Quincy in Norfolk County is commonly known as the birthplace and final resting place of the second and sixth presidents of America.
In the past, it was also a celebrated industrial hub that made a name for itself for its roles in the development and innovations within the fields of shipbuilding, aviation, and granite.
But aside from its historical ties and commercial prowess, the city boasts a bustling urban scene that is thoroughly complemented by surrounding wildlife and nature.
Many of these attractions are even open to the public without any admission fees, which brings us to this encompassing list of free things to do in Quincy, Massachusetts.
Brave the Outdoors at Quincy Quarries Reservation
The Quincy Quarries, said to be the birthplace of large-scale granite quarrying in the United States, is now a popular outdoor attraction in Norfolk County for hiking, rock climbing, and picnics.
This historic but now inactive granite quarry is accessible for free and offers free limited parking on-site.
Aside from recreational outdoor activities, the location of the quarry offers stunning views of the Boston skyline.
Speaking of location, Quincy Quarries Reservation is connected to the trail system of Blue Hills Reservation, a 7,000-acre state park in Massachusetts that covers parts of Quincy, Milton, Braintree, Canton, Dedham, and Randolph.
You can easily access Quincy Quarries Reservation via Ricciuti Drive.
Learn about American History at the Adams National Historical Park
The Adams National Historical Park at Hancock Street offers free admission during the Birthday of Martin Luther King, Jr. (January 16), the First day of National Park Week (April 22), the Anniversary of the Great American Outdoors Act (August 4), National Public Lands Day (September 23), and Veterans Day.
Visiting the park will allow you to see the great American history through five generations of the patriotic Adams family, including the second U.S. President, John Adams, who was born in the estate.
The Adams National Historical Park is also home to the Stone Library, which boasts 14,000 historic volumes and documents collected across different generations of the Adams family.
The library collection includes papers and books in the fields of classics, literature, language and linguistics, geography, economics, history, and travel.
Take a Break at Hancock Adams Common
Hancock Adams Common at Hancock Street is a contemporary park that connects some of the city center’s notable landmarks, namely the United First Parish Church, Historic Quincy City Hall, and the Hancock Cemetery.
To honor Quincy’s former industry, the city also spent years gathering granite from local projects to be refinished and reused within Hancock Adams Common.
The earnest park design called for reconstructing two major streets to give way to an integrated hub for the park and surrounding historic downtown.
For locals and tourists, the park also makes for a stunning reprieve right at the heart of the busy downtown.
Aside from the nearby places of interest and pillars of historic figures, the elegant urban park is surrounded by trees, granite benches, a fountain, and a beautiful promenade that welcomes pedestrians and cyclists.
See the Remnants of One of America’s Oldest Granite Railway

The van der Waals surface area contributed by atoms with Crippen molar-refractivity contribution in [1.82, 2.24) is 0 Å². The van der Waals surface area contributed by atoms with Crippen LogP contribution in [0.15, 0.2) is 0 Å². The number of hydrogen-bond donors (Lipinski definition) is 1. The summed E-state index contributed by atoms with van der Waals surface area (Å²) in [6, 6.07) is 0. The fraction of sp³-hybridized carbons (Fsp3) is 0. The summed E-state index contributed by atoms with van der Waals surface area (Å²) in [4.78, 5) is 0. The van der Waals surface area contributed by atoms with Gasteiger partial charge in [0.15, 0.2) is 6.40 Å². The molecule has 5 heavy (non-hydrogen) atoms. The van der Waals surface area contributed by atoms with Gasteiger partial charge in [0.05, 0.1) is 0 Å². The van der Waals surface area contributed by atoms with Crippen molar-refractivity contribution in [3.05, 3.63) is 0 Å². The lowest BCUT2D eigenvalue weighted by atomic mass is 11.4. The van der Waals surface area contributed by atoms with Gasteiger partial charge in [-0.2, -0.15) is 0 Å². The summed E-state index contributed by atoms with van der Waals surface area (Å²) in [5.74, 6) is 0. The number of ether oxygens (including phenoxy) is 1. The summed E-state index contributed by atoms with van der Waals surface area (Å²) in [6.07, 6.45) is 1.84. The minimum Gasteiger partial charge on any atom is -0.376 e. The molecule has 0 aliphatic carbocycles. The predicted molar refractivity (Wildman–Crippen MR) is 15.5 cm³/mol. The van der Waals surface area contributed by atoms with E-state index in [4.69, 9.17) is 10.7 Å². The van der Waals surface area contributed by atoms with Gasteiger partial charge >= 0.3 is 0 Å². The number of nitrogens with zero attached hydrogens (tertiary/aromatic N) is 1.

The Granite Railway in Quincy was one of the first railroads in the United States, built to carry granite from the local quarries to the site of Bunker Hill Monument at Charlestown.
A remnant of this railway is available for public viewing as a historic site in Blue Hills Reservation, while the quarries have been filled in to serve as a hotspot for rock climbing and hiking.
Initially, the railway was built with wooden rails plated with iron, until the rails were replaced with granite rails.
The Granite Railway is also credited for several important inventions, including railway switches, the turntable, and double-truck railroad cars.
If you are in for a longer stroll, the Granite Railway can be traced back to the Quincy Quarries Reservation.
You can find it on Mullin Avenue.
Visit the United First Parish Church
The United First Parish Church is also called the Church of the Presidents because this is where John Adams and John Quincy Adams attended their hometown congregation.
It is also the final resting place of both presidents and their wives, Abigail Adams and Louisa Catherine Adams.
Aside from visiting the church, you can also join a free seasonal historic tour of the church and its crypt.
Admission is free, although a donation is encouraged for those visiting the crypt.
You will find the United First Parish Church along Hancock Street, near Hancock Adams Common.
Take Scenic Pictures at Marina Bay
You can visit Marina Bay for free for a relaxing view of the bay and the dynamic architecture of nearby restaurants, neighborhoods, condominiums, and other commercial and entertainment facilities.
The beautiful seaside boardwalk is one of the nicest places to travel on foot, enjoy the sunset or sunrise, take photographs, dine, or simply break away from the frenetic downtown Quincy.
You’ll also get to see the Boston skyline and Neponset River, which should serve as a gorgeous backdrop to all your photos any time of the day.
You can follow Victory Road to easily reach the Marina Bay Complex.
Enjoy Wonderful Views at Squantum Point Park
Squantum Point Park is a former Naval airfield that is now an urban waterfront park with great views of the Boston skyline across the harbor.
The park is also a popular spot for birdwatching, running, cycling, and fishing.
Visiting Squantum Point Park should easily fit into your schedule if you are taking a tour of the nearby Marina Bay Complex.
You can choose to do recreational activities at the park proper or visit the beach area to get a closer look at the other side of the bay.
You can even take some incredible photos of Rainbow Swash (commonly referred to as the Boston gas tank), a popular local landmark on the other side of the bay.